Garry Tallent on Duane Eddy, Doug Kershaw & ‘Break Time’: The Buddy and Jim Show Recap
Garry Tallent doesn’t want anybody to take his new record too seriously. It’s just a fun record, he says, of his debut album Break Time.
“Everything on this sounds pre-1959,” he was telling Buddy Miller and Jim Lauderdale on a recent episode of The Buddy & Jim Show on SiriusXM Outlaw Country. “I wear my influences on my sleeve.”
If the songs were written or co-written by Tallent, he is forthright in saying they’re all borrowed from Buddy Holly and Fats Domino. Tallent lists himself on the credits for vocals, guitars, percussion and “various silly noises.” He took inspiration from seeing Les Paul when he held court at the Iridium in New York. Tallent was drawn to the legendary guitarist’s bass player who he remembered played the instrument like crazy and reminded him of the character Betty Boop. Her signature song was “I Only Have Eyes For You” and she would end with the line “….and you and you.”
“I stole that,” Tallent confesses.
Tallent admits being a slow starter to making his first album but has somewhat of a good excuse why he’s been keeping to himself. For the last forty-five years, he has held a day job as the bassist for Bruce Springsteen & The E Street Band. He is currently on The River Tour which recently headed to Europe.
Tallent was sitting inside Miller’s home studio where he once played upright bass on Solomon Burke’s rousing version of Springsteen’s “Ain’t Got You” on the Miller-produced Nashville. When Tallent lived on the Jersey Shore, one of his neighbors was the famed guitarist Tal Farlow who taught him how to play stand-up bass. Tallent admits he’s not a great stand-up player and for the new record just wanted to have fun and play guitar. For those duties, he recruited Dave Roe, a veteran of Johnny Cash and Dwight Yoakam’s bands. Along the way, he turned to greats like Duane Eddy and Doug Kershaw to get the sounds he heard in his youth.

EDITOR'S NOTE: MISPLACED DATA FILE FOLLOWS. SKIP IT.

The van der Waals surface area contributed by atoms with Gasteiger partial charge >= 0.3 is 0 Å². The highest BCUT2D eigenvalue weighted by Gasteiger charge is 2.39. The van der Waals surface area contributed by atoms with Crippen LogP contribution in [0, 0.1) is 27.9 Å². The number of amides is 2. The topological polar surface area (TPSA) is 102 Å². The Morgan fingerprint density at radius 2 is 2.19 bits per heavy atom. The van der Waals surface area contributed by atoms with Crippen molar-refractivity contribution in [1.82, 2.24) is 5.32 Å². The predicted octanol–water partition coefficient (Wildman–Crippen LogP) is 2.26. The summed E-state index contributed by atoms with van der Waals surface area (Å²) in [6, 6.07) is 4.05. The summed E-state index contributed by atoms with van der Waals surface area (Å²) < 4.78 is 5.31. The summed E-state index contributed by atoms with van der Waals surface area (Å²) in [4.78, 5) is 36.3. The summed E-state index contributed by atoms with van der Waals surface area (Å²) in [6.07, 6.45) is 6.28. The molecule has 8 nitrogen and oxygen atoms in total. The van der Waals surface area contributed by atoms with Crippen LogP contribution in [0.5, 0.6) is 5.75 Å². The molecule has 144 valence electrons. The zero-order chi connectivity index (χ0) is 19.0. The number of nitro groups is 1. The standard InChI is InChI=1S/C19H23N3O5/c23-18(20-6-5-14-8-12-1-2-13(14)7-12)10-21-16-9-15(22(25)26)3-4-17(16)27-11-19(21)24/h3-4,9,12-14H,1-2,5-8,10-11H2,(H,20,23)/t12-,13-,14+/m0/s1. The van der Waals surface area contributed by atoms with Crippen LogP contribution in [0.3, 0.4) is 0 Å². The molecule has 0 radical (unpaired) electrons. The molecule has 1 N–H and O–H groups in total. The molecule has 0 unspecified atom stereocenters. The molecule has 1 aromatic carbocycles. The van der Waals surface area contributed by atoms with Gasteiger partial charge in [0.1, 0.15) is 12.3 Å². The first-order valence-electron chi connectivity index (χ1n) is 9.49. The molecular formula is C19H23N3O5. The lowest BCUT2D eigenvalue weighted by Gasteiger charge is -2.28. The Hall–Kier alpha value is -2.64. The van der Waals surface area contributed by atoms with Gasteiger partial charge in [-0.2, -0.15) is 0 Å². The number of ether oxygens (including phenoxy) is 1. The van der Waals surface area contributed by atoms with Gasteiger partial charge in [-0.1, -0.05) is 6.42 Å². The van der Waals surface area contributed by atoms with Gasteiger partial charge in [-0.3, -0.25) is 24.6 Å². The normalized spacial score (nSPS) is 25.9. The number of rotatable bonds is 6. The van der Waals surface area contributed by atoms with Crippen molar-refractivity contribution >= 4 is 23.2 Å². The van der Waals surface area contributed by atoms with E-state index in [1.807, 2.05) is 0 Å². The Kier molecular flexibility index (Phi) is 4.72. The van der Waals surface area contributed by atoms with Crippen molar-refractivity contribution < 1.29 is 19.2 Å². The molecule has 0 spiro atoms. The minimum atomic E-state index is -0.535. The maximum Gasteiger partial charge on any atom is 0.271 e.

“There was a song that was calling out for Duane Eddy,” Tallent shared of “Promise To Her Heart” which he characterizes for its “Ritchie Valens feel.” “I said, ‘Well I can either fake it or ask Duane Eddy’ and I asked Duane Eddy.” Tallent wrote “Stay Away” which he says was stolen from Wanda Jackson’s “I Gotta Know” when she breaks into three-four time. Tallent approached Jackson to do a duet but she declined for health reasons. Instead he enlisted Fats Kaplan’s wife Kristi Rose.
Tallent was always a fan of Doug Kershaw and his brother Rusty. “He was the Ragin’ Cajun and lived up to the hype,” Tallent says of Kershaw’s storied career and storytelling. Kershaw, who now lives north of Denver in the Colorado country, plays on the zydeco groove of “Bayou Love”and adds what Tallent describes as the authenticity it needed.
Eddie Angel, the guitarist in Los Straitjackets and one of Tallent’s Nashville neighbors, co-produced the record. Tallent first came to the city in 1989. He was living in Chelsea neighborhood Manhattan at a time when it was not quite as upscale as it would become. The bassist remembers the days of tripping over homeless people as he went into his apartment building. The music scene was also changing as traditional sounds went the way of electronica and MIDI. The idea of getting five people in a room for a session seemed like it was something of the past.